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Cycling in Hong Kong: Mission Impossible?


Conceptual Rendering of the Hong Kong “HarbourLoop” Proposal by Lead 8. Image Courtesy of Lead 8 Hong Kong Limited.

From Norway’s cross-country bicycle highway to Copenhagen’s cycling snake, large-scale cycling infrastructure projects around the world are attracting both public and private investments. With Amsterdam appointing its first Bike Mayor and London having cycling as a prominent issue during its mayoral election, pro-cycling campaigns are seizing the moment to normalize cycling as a way of daily transit.

Primarily known for its efficient public transportation system, Hong Kong has not actively explored the potential of cycling on a municipal level. Yet could Hong Kong benefit from getting more people on their bicycles? Would the right infrastructure and pro-cycling campaign create a passion for ground-level, zero-emission transportation?

The city does have a few legitimate excuses for not embracing cycling wholeheartedly: hilly terrain, humid tropical weather, and crowded streets. Yet, with the right infrastructure and political will Hong Kong does have the potential to become a cycling-friendly city.

95% of Hong Kong’s population live on 20% of Hong Kong’s land, the rest 80% remains undeveloped due to its extremely hilly topography. However, a booming city has developed on the flat terrain. According to a study by Lead-8, a multidisciplinary design studio, 1.7 million residents live within a ten minute walk of the harbour front. Since its population is densely concentrated on flat terrain, a small amount of investment in infrastructure that connects active areas could move a large amount of population around the city.

Apart from its hilly terrain, Hong Kong has hot, humid, and long summers. Almost 90% humidity in the summer months makes any outdoor activities less desirable. However, shaded and comfortable urban biking infrastructure could help cyclists enjoy their rides even in the hot summer. Moreover, many workplaces are encouraged to have showers and changing rooms to accommodate cyclists. The newly updated LEED Green Building Guidelines, in addition to bike storage, credits buildings that locate near a cycling network and provide shower facilities for occupants. Weather is never perfect for cycling, but practical solutions are available to make cycling easy and comfortable in Hong Kong’s climate.

How about Safety? The already crowded streets put cycling safety in question. Mostly designed for narrow single or double-lane traffic, the streets are barely wide enough for cars to circulate. However, crowded streets are exactly the reason why Hong Kong should do more to promote cycling. Moving cars around is less space-efficient than moving bikes around. If less street space is dedicated to car traffic, more people could benefit from using safer, and better-connected cycling or pedestrian streets. Tokyo too has crowded streets shared by pedestrians / cars / and bicycles, but it does not stop 85% of its population from owning and riding bikes. A well-connected network in a road-sharing environment will largely off-set the obstacles.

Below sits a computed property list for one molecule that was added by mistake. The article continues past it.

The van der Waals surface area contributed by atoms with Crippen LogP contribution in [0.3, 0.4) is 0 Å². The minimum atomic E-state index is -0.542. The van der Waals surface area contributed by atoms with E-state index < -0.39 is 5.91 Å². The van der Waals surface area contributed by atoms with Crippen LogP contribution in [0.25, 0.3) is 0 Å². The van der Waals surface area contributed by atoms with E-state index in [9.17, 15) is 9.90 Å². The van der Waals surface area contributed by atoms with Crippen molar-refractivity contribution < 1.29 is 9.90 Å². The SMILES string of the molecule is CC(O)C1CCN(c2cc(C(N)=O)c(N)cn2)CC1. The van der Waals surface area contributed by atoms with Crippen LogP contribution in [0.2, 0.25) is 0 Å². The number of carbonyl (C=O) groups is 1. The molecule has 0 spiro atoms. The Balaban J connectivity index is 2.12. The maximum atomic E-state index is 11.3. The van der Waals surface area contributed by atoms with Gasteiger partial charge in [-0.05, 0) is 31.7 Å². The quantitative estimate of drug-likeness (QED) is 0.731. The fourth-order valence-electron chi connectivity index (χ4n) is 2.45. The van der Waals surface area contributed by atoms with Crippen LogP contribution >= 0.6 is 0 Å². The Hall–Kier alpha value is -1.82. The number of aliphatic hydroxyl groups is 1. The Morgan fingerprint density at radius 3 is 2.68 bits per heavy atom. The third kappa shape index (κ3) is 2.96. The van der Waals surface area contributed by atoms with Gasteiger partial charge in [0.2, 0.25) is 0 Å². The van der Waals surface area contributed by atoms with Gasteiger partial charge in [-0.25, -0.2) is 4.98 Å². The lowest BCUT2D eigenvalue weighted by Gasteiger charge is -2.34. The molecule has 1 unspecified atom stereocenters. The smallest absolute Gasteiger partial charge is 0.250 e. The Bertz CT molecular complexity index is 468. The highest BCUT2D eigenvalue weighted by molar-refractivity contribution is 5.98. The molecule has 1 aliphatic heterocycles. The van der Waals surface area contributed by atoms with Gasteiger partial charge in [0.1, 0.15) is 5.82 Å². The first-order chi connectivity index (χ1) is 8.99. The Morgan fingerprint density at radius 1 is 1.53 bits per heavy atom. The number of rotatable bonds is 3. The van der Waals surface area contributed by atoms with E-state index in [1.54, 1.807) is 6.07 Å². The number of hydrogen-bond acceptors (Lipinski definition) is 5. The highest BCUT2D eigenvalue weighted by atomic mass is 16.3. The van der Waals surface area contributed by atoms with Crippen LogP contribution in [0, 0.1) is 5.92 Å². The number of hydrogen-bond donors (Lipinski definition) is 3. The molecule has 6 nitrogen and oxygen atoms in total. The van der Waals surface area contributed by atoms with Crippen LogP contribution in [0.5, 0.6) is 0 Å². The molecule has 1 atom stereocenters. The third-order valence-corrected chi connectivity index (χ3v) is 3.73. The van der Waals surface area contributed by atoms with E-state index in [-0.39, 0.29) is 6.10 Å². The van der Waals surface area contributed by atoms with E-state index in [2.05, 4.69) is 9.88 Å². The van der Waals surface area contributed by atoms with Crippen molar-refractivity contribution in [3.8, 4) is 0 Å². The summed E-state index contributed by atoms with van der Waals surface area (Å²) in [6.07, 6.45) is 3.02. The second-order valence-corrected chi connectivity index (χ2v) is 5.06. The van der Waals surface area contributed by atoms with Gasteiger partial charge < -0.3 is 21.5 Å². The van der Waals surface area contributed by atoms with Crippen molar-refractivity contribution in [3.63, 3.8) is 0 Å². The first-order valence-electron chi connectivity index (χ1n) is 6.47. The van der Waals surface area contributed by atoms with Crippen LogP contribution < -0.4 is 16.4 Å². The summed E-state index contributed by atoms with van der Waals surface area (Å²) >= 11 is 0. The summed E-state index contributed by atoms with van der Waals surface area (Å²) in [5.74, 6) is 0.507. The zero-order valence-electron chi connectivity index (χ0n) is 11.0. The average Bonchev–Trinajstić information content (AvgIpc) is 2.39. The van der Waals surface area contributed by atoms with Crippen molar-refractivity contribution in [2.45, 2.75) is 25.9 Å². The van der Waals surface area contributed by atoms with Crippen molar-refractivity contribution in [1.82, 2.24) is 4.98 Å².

In Hong Kong, only 6.6% of the population travels daily from home to work in private vehicles, and nearly 2/3rds of the population travel by mass transit. Hong Kong is already an efficeint city with regards to transportation, so what added value can cycling and bring?  The goal of promoting cycling is not to compete with available mass transit. The real benefit is to provide more options for sustainable and efficient modes of transit. When options are available, people will always choose the best way to get around – the fastest and cheapest way.

Ian Ralph, urban designer at Lead-8, told us, “Hong Kong’s urban planning currently favors longer trips using buses and the MTR. For many journeys under 4km, using a ground-level, well-connected cycling / walking path network would be faster, cheaper and more enjoyable.”

As many excuses as the city for not embracing cycling, the discussion of promoting biking should not be hindered, since it is never easy for any city to adopt an efficient and well-used cycling network. A Hong Kong-based multidisciplinary architecture and design studio, Lead-8, proposed a 23-km urban pathway network – HarbourLoop. This visionary plan presents a biking/walking/running mobility network that connects currently segmented harbourfront footpaths.

While this proposal is grand and ambitious, Hong Kong will have to start somewhere feasible if it is serious about introducing bike-friendly infrastructure. But there are plenty of potential starting points. Hong Kong is not as far from being a cycling-friendly city as we think.

  • Dennis Hodgson - I don’t live in the city, and most casual visitors to Hong Kong are unaware that there is more to Hong Kong than just the city. The new towns in the New Territories have extensive networks of dedicated cycle tracks, and the government is committed to building more. And from a recreational point of view, there are also many quiet roads where it is possible to cycle in peace. I can’t ever see cycling being a viable/sensible option in the city.

    By the way, the “hilly terrain” is what makes cycling here such good fun, even if it can be hard work at times:

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